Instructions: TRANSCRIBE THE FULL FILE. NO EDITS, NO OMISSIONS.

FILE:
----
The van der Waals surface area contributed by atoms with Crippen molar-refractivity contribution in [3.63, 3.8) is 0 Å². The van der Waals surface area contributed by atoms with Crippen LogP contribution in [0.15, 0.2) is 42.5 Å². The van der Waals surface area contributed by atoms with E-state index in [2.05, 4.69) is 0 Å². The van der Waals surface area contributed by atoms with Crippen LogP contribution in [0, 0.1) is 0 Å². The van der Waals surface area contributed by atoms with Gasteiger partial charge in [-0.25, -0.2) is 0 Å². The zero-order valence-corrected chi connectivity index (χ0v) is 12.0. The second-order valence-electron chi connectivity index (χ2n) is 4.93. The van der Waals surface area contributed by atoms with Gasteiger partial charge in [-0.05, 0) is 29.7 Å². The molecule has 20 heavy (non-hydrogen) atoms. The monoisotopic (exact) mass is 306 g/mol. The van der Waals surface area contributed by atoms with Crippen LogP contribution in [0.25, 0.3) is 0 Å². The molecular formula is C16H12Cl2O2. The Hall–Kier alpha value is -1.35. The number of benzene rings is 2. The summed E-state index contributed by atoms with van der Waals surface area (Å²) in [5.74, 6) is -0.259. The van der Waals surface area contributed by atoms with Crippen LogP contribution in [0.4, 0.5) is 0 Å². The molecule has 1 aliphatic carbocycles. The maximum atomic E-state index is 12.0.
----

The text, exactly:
The van der Waals surface area contributed by atoms with Crippen molar-refractivity contribution in [3.63, 3.8) is 0 Å². The van der Waals surface area contributed by atoms with Crippen LogP contribution in [0.15, 0.2) is 42.5 Å². The van der Waals surface area contributed by atoms with E-state index in [2.05, 4.69) is 0 Å². The van der Waals surface area contributed by atoms with Crippen LogP contribution in [0, 0.1) is 0 Å². The van der Waals surface area contributed by atoms with Gasteiger partial charge in [-0.25, -0.2) is 0 Å². The zero-order valence-corrected chi connectivity index (χ0v) is 12.0. The second-order valence-electron chi connectivity index (χ2n) is 4.93. The van der Waals surface area contributed by atoms with Gasteiger partial charge in [-0.05, 0) is 29.7 Å². The molecule has 20 heavy (non-hydrogen) atoms. The monoisotopic (exact) mass is 306 g/mol. The van der Waals surface area contributed by atoms with Crippen LogP contribution in [0.25, 0.3) is 0 Å². The molecular formula is C16H12Cl2O2. The Hall–Kier alpha value is -1.35. The number of benzene rings is 2. The summed E-state index contributed by atoms with van der Waals surface area (Å²) in [5.74, 6) is -0.259. The van der Waals surface area contributed by atoms with Crippen LogP contribution in [0.4, 0.5) is 0 Å². The molecule has 1 aliphatic carbocycles. The maximum atomic E-state index is 12.0.